Before this type of software was available, manual processes included using paper checklists, taking pictures and separately entering deficiencies on a punch list, and storing it all in job folders. In addition to being cumbersome and time-consuming, this method creates significant opportunity for error and no way of quickly determining which inspections pass when the deficiencies are corrected.

Some of the features of inspection software include:

  • Have immediate access to all inspection reports (with pictures and notes) in one central location  
  • Track inspections to a project, inspector, and party responsible for the work being inspected
  • Simplify client inspection reporting requirements
  • Include multiple acceptance sign-offs at different times on the same inspection report
  • Work online or offline

3. Construction Quality Management Software

There are many misconceptions in the industry about what construction quality management software is. It’s not just a combination of punchlists, inspections, and checklists. Although quality management does incorporate these components, it also includes another important element: improvement processes.  

The goal of construction quality management software should be to support your quality control processes and to continuously improve them. It’s not enough to just provide a collection of inspection checklists and/or document deficiencies and correct mistakes after they are found. You must be able to use this information to determine how processes and tasks can be improved when constructing the next floor, the next house or your next project. Ultimately, your goal is to build it right the first time with fewer defects, call-backs and rework. Therefore, any quality management software program you choose should include analysis tools such as dashboards and reports that enable you to identify areas for improvement.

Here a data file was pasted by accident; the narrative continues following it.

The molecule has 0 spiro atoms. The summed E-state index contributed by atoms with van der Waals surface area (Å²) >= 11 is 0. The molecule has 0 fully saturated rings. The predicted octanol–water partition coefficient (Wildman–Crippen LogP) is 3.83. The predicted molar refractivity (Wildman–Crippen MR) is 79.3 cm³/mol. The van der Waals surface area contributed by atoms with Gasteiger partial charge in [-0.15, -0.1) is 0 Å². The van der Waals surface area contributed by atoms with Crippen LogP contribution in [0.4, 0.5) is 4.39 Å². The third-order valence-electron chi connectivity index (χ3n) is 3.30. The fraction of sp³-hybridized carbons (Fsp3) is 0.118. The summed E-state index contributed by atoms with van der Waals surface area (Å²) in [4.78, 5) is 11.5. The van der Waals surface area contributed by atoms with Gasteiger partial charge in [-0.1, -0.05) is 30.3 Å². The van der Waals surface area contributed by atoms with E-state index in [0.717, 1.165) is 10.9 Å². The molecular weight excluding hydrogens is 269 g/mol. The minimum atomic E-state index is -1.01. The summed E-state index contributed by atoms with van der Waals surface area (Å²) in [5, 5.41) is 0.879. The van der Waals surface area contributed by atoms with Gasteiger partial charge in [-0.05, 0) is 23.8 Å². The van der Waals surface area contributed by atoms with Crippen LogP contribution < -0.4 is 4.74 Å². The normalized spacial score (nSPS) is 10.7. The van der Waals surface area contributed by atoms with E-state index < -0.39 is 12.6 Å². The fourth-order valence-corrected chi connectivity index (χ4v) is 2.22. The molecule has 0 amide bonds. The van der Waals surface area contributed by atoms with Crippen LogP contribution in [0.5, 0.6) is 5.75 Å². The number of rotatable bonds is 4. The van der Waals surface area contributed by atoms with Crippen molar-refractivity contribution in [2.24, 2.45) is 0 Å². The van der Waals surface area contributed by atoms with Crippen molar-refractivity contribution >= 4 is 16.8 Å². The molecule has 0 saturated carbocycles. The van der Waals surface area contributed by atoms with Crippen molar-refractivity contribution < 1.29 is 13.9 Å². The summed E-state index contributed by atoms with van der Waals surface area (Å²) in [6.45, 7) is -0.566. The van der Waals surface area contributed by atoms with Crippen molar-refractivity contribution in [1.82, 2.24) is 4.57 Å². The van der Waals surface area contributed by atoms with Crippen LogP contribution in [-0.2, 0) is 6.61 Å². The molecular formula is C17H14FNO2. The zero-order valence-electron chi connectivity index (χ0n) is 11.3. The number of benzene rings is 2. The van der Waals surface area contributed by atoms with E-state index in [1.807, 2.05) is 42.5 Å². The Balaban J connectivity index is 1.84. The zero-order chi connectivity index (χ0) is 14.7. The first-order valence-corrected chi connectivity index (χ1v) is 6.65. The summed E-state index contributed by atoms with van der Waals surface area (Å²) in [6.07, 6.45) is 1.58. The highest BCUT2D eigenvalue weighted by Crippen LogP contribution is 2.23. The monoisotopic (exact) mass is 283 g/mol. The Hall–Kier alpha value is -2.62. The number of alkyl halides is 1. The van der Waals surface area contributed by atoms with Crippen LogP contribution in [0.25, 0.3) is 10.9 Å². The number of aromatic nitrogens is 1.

Some of the quality improvement features of this type of software include:

  • Identifying the most frequent and costly deficiencies
  • Tracking quality improvement progress and successes
  • Subcontractor quality performance scorecards and ranking reports
  • Quality management dashboards for monitoring the quality activities and health of the quality management system.

In many cases, a combination of software solutions is necessary for delivering the functionality you need across the business, projects, and quality management processes. It is worth noting that although enterprise and all-in-one solutions are often well suited for accounting and project management tasks, the additional quality control and inspections modules are typically not robust enough to properly execute true quality management. Quality management expertise is unique. Unless the people writing the software modules have experience in this area, the system is likely to fall short.   

No matter which construction management software solutions you are considering, it’s always a good idea to take them for a test drive. If you’re interested in learning more about FTQ360 quality management software and how it can help you streamline the processes that get you to first-time quality, schedule a demo today.